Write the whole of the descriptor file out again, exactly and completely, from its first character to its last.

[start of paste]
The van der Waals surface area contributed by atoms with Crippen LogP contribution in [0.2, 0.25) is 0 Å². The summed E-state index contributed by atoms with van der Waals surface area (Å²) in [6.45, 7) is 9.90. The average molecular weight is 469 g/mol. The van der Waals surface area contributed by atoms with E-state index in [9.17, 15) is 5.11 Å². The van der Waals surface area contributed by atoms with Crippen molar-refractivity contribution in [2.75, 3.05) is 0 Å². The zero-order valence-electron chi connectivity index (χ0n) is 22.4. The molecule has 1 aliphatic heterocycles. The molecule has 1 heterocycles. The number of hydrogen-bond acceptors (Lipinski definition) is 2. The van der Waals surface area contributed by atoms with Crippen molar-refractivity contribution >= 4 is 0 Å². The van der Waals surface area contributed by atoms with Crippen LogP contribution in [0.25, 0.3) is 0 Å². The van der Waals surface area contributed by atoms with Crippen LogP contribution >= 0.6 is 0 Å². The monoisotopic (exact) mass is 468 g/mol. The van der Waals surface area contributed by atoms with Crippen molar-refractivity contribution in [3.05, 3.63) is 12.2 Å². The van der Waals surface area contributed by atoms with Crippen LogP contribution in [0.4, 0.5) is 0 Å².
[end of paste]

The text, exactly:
The van der Waals surface area contributed by atoms with Crippen LogP contribution in [0.2, 0.25) is 0 Å². The summed E-state index contributed by atoms with van der Waals surface area (Å²) in [6.45, 7) is 9.90. The average molecular weight is 469 g/mol. The van der Waals surface area contributed by atoms with E-state index in [9.17, 15) is 5.11 Å². The van der Waals surface area contributed by atoms with Crippen molar-refractivity contribution in [2.75, 3.05) is 0 Å². The zero-order valence-electron chi connectivity index (χ0n) is 22.4. The molecule has 1 aliphatic heterocycles. The molecule has 1 heterocycles. The number of hydrogen-bond acceptors (Lipinski definition) is 2. The van der Waals surface area contributed by atoms with Crippen molar-refractivity contribution >= 4 is 0 Å². The van der Waals surface area contributed by atoms with Crippen LogP contribution in [0.25, 0.3) is 0 Å². The van der Waals surface area contributed by atoms with Crippen LogP contribution >= 0.6 is 0 Å². The monoisotopic (exact) mass is 468 g/mol. The van der Waals surface area contributed by atoms with Crippen molar-refractivity contribution in [3.05, 3.63) is 12.2 Å². The van der Waals surface area contributed by atoms with Crippen LogP contribution in [0.4, 0.5) is 0 Å².